Her dreams of becoming a biologist were hindered by unremarkable GPA and GRE scores. As a result, Rice says she especially loathes standardized testing requirements. “I’m a sucker for the common-sense answer,” she said.
Her final research study with Peregrine Falcons led to a soul-searching adventure where she analyzed her life goals. Being alone in the middle of the unparalleled beauty of the Peregrine falcons’ habitat inspired her to reconsider her career as she pondered her future.
“I’d be out there, looking at the Peregrines by myself, and you just start thinking about things: what do I want to do with my life, is this my path?” she said with a faraway look in her eyes.
She made her life-changing decisions after remembering how she enjoyed working in the recreational department of Arizona as a part-time student-employee. Her athletic background encouraged her to participate in the management of intramural sports in her undergraduate studies.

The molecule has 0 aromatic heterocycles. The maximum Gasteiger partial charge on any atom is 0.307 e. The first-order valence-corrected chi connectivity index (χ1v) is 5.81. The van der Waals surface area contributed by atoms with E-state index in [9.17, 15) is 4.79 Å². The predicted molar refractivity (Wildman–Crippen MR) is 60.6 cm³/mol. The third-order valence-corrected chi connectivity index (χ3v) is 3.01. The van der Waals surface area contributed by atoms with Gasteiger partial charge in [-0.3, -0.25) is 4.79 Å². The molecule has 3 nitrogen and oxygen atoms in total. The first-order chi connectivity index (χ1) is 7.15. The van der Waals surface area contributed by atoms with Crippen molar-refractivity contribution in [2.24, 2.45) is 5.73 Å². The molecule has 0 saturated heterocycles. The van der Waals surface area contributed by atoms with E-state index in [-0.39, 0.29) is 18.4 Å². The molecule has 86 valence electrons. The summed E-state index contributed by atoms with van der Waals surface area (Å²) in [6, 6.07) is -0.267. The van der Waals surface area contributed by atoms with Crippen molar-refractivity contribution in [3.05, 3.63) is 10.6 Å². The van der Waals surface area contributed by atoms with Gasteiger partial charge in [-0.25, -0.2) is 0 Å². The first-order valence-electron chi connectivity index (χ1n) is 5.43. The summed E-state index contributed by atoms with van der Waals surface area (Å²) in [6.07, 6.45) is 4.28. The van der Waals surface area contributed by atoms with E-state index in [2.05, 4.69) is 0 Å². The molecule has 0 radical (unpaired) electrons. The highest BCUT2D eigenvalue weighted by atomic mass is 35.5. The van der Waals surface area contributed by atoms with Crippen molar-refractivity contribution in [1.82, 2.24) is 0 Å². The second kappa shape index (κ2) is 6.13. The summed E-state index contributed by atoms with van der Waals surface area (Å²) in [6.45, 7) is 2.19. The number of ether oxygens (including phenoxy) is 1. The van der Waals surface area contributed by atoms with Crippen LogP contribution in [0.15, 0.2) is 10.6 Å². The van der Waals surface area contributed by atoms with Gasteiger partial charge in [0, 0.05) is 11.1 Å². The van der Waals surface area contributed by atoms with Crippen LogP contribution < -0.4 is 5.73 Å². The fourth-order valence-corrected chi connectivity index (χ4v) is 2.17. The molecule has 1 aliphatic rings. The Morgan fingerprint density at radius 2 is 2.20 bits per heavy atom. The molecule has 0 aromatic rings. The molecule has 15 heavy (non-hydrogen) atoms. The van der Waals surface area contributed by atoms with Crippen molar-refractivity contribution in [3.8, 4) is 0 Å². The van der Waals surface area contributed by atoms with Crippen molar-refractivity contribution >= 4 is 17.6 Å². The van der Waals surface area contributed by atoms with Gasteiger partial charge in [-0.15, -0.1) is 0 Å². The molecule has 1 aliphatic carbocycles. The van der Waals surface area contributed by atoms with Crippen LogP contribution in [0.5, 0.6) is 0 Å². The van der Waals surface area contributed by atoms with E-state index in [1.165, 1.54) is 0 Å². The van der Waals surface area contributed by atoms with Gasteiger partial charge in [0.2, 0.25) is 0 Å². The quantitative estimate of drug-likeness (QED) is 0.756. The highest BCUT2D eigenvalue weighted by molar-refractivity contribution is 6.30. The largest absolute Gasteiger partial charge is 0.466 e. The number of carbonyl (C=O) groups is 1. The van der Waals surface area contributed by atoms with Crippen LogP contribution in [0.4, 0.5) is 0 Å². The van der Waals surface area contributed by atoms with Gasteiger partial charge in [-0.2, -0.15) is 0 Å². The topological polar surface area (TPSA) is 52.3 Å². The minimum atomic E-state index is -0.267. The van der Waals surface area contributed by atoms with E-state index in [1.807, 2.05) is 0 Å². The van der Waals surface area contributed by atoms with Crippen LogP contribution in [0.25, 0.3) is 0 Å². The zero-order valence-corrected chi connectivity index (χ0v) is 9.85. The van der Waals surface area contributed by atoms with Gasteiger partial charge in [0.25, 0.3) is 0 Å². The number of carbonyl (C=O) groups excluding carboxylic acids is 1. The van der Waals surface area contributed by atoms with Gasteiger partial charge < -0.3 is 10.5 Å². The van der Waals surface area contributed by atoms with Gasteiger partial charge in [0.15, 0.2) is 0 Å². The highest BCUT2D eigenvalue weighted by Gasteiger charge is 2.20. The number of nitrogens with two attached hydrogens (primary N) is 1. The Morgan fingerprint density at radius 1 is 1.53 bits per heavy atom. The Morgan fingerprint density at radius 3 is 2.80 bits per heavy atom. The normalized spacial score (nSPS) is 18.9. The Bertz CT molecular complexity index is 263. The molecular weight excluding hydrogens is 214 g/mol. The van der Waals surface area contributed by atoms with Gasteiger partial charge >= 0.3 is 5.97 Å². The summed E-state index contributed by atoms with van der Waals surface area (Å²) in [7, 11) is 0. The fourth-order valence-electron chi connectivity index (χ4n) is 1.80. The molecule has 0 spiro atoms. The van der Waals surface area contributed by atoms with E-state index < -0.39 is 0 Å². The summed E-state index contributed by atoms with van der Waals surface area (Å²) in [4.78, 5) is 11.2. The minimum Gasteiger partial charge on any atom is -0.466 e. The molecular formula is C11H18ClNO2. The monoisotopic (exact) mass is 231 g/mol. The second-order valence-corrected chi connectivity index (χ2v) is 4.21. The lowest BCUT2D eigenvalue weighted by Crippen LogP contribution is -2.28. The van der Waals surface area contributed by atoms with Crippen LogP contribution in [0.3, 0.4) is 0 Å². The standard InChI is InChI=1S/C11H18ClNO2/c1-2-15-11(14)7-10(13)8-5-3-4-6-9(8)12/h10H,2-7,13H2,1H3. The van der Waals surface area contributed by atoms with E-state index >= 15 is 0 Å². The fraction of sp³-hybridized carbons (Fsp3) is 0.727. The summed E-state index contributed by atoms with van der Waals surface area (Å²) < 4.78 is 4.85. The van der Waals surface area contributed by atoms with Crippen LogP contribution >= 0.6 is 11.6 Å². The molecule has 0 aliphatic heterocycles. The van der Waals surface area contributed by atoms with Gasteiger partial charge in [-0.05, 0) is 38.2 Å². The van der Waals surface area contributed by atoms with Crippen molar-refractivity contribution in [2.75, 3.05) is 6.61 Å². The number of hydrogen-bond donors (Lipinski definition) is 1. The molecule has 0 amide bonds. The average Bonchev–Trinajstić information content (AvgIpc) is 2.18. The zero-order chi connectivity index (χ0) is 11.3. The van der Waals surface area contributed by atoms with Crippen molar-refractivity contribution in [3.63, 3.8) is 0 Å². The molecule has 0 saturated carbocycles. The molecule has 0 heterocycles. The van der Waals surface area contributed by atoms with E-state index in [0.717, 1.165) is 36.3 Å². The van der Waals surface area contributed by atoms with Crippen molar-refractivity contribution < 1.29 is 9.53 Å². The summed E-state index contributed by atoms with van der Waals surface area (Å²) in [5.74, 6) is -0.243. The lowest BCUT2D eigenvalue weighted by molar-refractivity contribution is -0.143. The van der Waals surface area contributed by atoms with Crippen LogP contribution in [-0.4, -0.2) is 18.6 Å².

Rice, tall and lean, had her sights fixed on playing volleyball for a Division I school. In the end, she was not quite tall enough. “Those girls in Division I are like trees,” she said, laughing. “The shortest one is six feet tall.”
She continued her education at the University of Wyoming, earning her Master’s Degree in 1997 in Physical and Health Education. Afterwards, she was hired by Purdue University as an assistant director of the recreational sports programs before being promoted to Assistant Dean of Students in 1999. Later, she earned her doctorate degree from Bowling Green State University in Ohio, focusing on higher education and administration.
A deep resentment of Midwestern winters convinced her to move back west after 14 years away from California. “I like snow for one day, but then it needs to be gone because I don’t like it for months and months and months,” she said.
Although she had various job offers throughout Southern California, Rice chose Occidental, she said, for its honest claim of being in Los Angeles. “I appreciated that from Oxy,” she said, con
trasting it with the Claremont Colleges, “you say you’re in Los Angeles, and you are in Los Angeles.”
During her campus visit, she was convinced that Occidental was the right fit for her. After living in the Midwest for so long, she said she welcomed Occidental’s diversity. But she was also sure that her interviewers did not find her an appealing candidate.